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Development

Economic empowerment

Economics

Employment

Finance

Informal sector

Livelihoods

Poverty & inequality

South Africa

Township Studies Group

Township economies

Urban

Youth

The South African Township Economy and Informal Micro-Enterprises

What are the prospects for youth employment and entrepreneurship?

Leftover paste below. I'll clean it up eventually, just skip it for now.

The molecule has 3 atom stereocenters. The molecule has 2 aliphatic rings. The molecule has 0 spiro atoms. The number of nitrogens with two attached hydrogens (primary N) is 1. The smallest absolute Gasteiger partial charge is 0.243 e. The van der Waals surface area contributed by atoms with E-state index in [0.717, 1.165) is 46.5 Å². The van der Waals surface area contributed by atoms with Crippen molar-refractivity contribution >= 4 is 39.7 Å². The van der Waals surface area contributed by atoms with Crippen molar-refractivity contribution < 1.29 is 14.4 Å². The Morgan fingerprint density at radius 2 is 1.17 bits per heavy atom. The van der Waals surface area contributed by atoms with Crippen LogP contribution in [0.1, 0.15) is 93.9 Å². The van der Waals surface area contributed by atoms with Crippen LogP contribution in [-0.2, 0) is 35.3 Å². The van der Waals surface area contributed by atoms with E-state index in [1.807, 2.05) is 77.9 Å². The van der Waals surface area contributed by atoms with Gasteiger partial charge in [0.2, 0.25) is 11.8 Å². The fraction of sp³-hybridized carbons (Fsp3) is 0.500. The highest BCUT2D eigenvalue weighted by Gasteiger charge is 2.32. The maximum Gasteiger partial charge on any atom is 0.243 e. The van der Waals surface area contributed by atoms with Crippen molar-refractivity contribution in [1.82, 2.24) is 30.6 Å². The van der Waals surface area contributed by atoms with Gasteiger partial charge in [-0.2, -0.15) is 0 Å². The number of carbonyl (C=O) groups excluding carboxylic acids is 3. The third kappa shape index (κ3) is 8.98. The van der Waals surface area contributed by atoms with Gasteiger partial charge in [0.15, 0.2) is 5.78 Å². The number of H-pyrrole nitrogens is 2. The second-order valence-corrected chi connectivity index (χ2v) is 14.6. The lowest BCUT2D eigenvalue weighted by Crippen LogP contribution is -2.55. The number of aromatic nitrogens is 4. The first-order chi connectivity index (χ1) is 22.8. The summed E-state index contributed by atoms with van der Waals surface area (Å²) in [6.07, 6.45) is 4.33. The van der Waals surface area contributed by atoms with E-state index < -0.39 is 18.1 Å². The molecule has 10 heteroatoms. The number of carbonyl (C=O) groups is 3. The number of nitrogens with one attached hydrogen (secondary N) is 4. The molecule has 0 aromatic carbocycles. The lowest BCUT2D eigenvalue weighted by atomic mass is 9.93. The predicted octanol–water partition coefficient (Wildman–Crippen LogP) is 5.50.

Youth unemployment in South African has reached alarming levels. Against an economic backdrop in which the total rate of unemployment has progressively risen, now 26.7%, the level of youth unemployment is 54.5% (narrow definition) (StatsSA,2016:29). The challenge of bringing youth into the economy is particularly worrisome in the urban township context. In Gauteng, where opportunities for employment are greatest, youth unemployment still exceeds 30%. Youth access to the formal job market is constrained by the comparatively poor education standards of township primary educational institutions. As a result, the rate of school non-completion is high in absolute terms, whilst those matriculating have reduced opportunities for post-school training. Two other factors negatively affect labour market access. First, the spatial dislocation of the townships from commercial centres makes job seeking costly. Second, pervasive unemployment in combination with family legacies of low skilled (and low paid) work means that the youth have relatively weak social networks informal labour markets, especially in sectors such as trade, finance, and services were jobs have been created.  In order to work, most youth will need to find employment in the informal sector. Yet data on labour force participation indicates that youth are not widely active in self-employed activities or informally employed in micro-enterprises. So what then are the prospects for youth employment in informal micro-enterprises? This brief discusses the statistically obscure (under-reported in QLFS) work that youth perform in the township economy. Drawing on survey data and research experience, we analyse the main pathways through which youth enter the informal economy. Finally, we reflect on actions that can amplify youth entrepreneurship and employment. 
 

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